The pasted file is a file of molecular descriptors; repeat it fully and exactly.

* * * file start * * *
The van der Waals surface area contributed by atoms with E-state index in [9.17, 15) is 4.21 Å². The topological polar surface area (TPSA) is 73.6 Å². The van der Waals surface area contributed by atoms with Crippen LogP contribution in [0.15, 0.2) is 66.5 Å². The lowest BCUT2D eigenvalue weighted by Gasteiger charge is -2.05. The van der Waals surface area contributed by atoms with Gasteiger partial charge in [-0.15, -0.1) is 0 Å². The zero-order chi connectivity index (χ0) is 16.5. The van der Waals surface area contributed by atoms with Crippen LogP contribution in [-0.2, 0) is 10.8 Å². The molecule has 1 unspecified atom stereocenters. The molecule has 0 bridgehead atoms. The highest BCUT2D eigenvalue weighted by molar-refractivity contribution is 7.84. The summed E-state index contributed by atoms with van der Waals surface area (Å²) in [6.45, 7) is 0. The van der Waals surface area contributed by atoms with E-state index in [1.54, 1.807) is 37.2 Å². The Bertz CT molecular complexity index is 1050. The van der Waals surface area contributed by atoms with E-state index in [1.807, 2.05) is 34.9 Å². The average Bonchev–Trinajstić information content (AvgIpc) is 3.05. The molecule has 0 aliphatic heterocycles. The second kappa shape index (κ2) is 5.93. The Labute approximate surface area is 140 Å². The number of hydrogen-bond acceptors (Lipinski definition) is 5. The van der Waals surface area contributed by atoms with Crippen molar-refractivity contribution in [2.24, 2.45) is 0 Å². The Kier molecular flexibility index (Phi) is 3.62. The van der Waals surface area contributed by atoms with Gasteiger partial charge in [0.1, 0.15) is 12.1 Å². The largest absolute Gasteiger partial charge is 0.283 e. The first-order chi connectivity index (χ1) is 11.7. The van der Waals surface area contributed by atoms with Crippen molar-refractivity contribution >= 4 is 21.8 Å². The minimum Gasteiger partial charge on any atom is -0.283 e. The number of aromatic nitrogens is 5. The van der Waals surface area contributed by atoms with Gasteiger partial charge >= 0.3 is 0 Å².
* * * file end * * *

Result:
The van der Waals surface area contributed by atoms with E-state index in [9.17, 15) is 4.21 Å². The topological polar surface area (TPSA) is 73.6 Å². The van der Waals surface area contributed by atoms with Crippen LogP contribution in [0.15, 0.2) is 66.5 Å². The lowest BCUT2D eigenvalue weighted by Gasteiger charge is -2.05. The van der Waals surface area contributed by atoms with Gasteiger partial charge in [-0.15, -0.1) is 0 Å². The zero-order chi connectivity index (χ0) is 16.5. The van der Waals surface area contributed by atoms with Crippen LogP contribution in [-0.2, 0) is 10.8 Å². The molecule has 1 unspecified atom stereocenters. The molecule has 0 bridgehead atoms. The highest BCUT2D eigenvalue weighted by molar-refractivity contribution is 7.84. The summed E-state index contributed by atoms with van der Waals surface area (Å²) in [6.45, 7) is 0. The van der Waals surface area contributed by atoms with E-state index in [1.54, 1.807) is 37.2 Å². The Bertz CT molecular complexity index is 1050. The van der Waals surface area contributed by atoms with E-state index in [1.807, 2.05) is 34.9 Å². The average Bonchev–Trinajstić information content (AvgIpc) is 3.05. The molecule has 0 aliphatic heterocycles. The second kappa shape index (κ2) is 5.93. The Labute approximate surface area is 140 Å². The number of hydrogen-bond acceptors (Lipinski definition) is 5. The van der Waals surface area contributed by atoms with Crippen molar-refractivity contribution in [2.24, 2.45) is 0 Å². The Kier molecular flexibility index (Phi) is 3.62. The van der Waals surface area contributed by atoms with Gasteiger partial charge in [0.1, 0.15) is 12.1 Å². The largest absolute Gasteiger partial charge is 0.283 e. The first-order chi connectivity index (χ1) is 11.7. The van der Waals surface area contributed by atoms with Crippen molar-refractivity contribution >= 4 is 21.8 Å². The minimum Gasteiger partial charge on any atom is -0.283 e. The number of aromatic nitrogens is 5. The van der Waals surface area contributed by atoms with Gasteiger partial charge >= 0.3 is 0 Å².